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Ways of Going Home: A Novel by Alejandro…

Ways of Going Home: A Novel

by Alejandro Zambra

Other authors: See the other authors section.

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Ways of Going Home is told from the point of view of a Chilean novelist who grew up during Pinochet's dictatorship. It alternates between excerpts from his novel and what is happening in his real life. The novel within the novel is fairly autobiographical, and by using this structure, Zambra illustrates how using writing can help someone process their past and their present.

I liked that the book wasn't overtly political. The book isn't exactly about Pinochet's dictatorship, but rather about what it is like to be a child in such a turbulent period in Chile's history, the relationship between parents and their children, and how this affects adulthood.

I found the book to be really well written (and/or well translated, I suppose). I can't think of the word to describe his writing. I want to say it was somehow slow and simple, but in a very positive way. I want to say that every paragraph packed a punch (a very gentle punch) far greater than the words contained in the paragraph. I'll just say I liked the writing.

I saw this book at the library, and found the cover appealing and it is short, so I decided to read it for a reading challenge as a book I found at the library by browsing. I didn't vet the book on Goodreads at all and this unusual, as I like to know what I'm getting into. I'm glad I found it, it was a nice, quick read. ( )
  klburnside | Aug 27, 2016 |
(Fiction, Literary, Chilean)

This book showed up in my library inbox in late November because I was trying to complete an unofficial A to Z Reading Challenge using authors’ last names.

Amazon tells me that the book “begins with an earthquake, seen through the eyes of an unnamed nine-year-old boy” in Santiago, Chile. I vaguely remember that, but nothing else.

I plead extreme fatigue. I plead grief. I plead the passage of 2½ years. This may well be “A brilliant novel from ‘the herald of a new wave of Chilean fiction’” but I can’t remember and can’t rate it.
  ParadisePorch | Jul 1, 2016 |
It's great to have read this book at the same time as Ban en Banlieue, another novel where the author struggles to write truthfully about things that are too terrible, or too hidden, to be written about truthfully. This novel succeeds magnificently in turning that contradiction into art. The novel is from the point of view of a novelist trying to make sense of his childhood during the Pinochet years, and to come to terms with the choices that his parents and the other adults in his life made to survive those years.

An excerpt:

I'd spent the afternoon with a group of classmates, and we were exchanging family stories in which death appeared with urgent insistence. Of all those present I was the only one who came from a family with no dead, and that realization filled me with a strange bitterness: my friends had grown up reading the books that their dead parents or siblings left behind in the house. But in my family there were no dead and there were no books.

I come from a family with no dead.
( )
  poingu | Jan 23, 2016 |
So gorgeous. ( )
  beckydj | Feb 18, 2015 |
Autobiography and fiction are intermingled in this short novel to the extent that by the end they have nearly blended into one story. It is about the past and about living with the past and making sense of it. It's about explaining parents' inexplicable behavior. It's about dictatorships and the scars they leave, even on those who on the surface, seem to have come through unscathed. It is beautifully translated by Megan McDowell, and her imprint is so light that it is almost as if it was written as intended in English. Highly recommended.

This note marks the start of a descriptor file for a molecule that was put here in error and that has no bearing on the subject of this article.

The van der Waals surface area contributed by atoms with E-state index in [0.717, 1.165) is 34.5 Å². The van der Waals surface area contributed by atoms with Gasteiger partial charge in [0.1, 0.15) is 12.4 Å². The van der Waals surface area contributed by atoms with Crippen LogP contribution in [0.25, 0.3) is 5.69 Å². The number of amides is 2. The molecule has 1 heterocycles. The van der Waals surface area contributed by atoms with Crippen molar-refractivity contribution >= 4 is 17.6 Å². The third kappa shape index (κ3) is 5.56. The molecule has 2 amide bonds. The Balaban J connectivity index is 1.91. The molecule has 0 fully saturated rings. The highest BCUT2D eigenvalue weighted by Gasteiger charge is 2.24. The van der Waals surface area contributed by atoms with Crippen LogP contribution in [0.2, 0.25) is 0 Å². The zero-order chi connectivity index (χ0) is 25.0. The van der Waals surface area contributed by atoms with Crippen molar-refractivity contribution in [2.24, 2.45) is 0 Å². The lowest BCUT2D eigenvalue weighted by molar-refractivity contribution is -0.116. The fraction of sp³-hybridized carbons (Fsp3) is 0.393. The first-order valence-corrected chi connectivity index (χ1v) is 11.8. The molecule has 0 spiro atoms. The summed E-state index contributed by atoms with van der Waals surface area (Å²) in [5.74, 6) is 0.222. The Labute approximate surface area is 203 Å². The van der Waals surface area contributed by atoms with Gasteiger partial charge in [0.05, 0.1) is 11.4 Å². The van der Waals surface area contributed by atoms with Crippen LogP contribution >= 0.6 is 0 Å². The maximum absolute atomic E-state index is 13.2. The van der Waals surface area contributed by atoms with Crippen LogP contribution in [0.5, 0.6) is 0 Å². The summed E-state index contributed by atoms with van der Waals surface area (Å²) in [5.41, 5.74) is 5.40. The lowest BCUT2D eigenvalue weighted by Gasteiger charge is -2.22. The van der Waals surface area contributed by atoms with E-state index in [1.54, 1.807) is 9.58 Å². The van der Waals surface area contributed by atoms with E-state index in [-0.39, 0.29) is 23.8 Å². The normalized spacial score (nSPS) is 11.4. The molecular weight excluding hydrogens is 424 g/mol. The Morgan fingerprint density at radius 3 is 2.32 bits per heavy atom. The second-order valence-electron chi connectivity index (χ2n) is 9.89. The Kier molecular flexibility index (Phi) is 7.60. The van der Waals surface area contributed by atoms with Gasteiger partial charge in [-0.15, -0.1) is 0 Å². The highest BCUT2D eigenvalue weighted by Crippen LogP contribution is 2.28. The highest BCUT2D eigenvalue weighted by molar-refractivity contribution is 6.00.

If there was anything to learn, we didn't' learn it. Now I think it's a good thing to lose confidence in the solidity of the ground, I think it's necessary to know that from one moment to the next everything can come tumbling down.

To read is to cover one's face, I thought.
To read is to cover one's face. And to write is to show it.

Parents abandon their children. Children abandon their parents. Parents protect or forsake, but they always forsake. Children stay or go but they always go. And it's all unfair, especially the sound of the words, because the language is pleasing and confusing, because ultimately we would like to sing or at least whistle a tune, to walk alongside the stage whistling a tune. We want to be actors waiting patiently for the cue to walk onstage. But the audience left a long time ago.

I knew little, but at least I knew that: no one could speak for someone else. That although we might want to tell other people's stories, we always end up telling our own.
( )
  nittnut | Nov 28, 2014 |
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» Add other authors (5 possible)

Author nameRoleType of authorWork?Status
Alejandro Zambraprimary authorall editionscalculated
Lange, SusanneTranslatorsecondary authorsome editionsconfirmed
McDowell, MeganTranslatorsecondary authorsome editionsconfirmed
Rooy, Luc dePrefacesecondary authorsome editionsconfirmed
Silva, DanielaCover designersecondary authorsome editionsconfirmed
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Now I know how to walk; I can no longer learn to walk. -W. Benjamin
Instead of howling, I write books. -R. Gary
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The writer son of a quiet sympathizer with the Pinochet regime reflects on the progress of his novel, in which an unnamed boy from a Chilean suburb witnesses an earthquake and meets an older girl who asks him to spy on her uncle.

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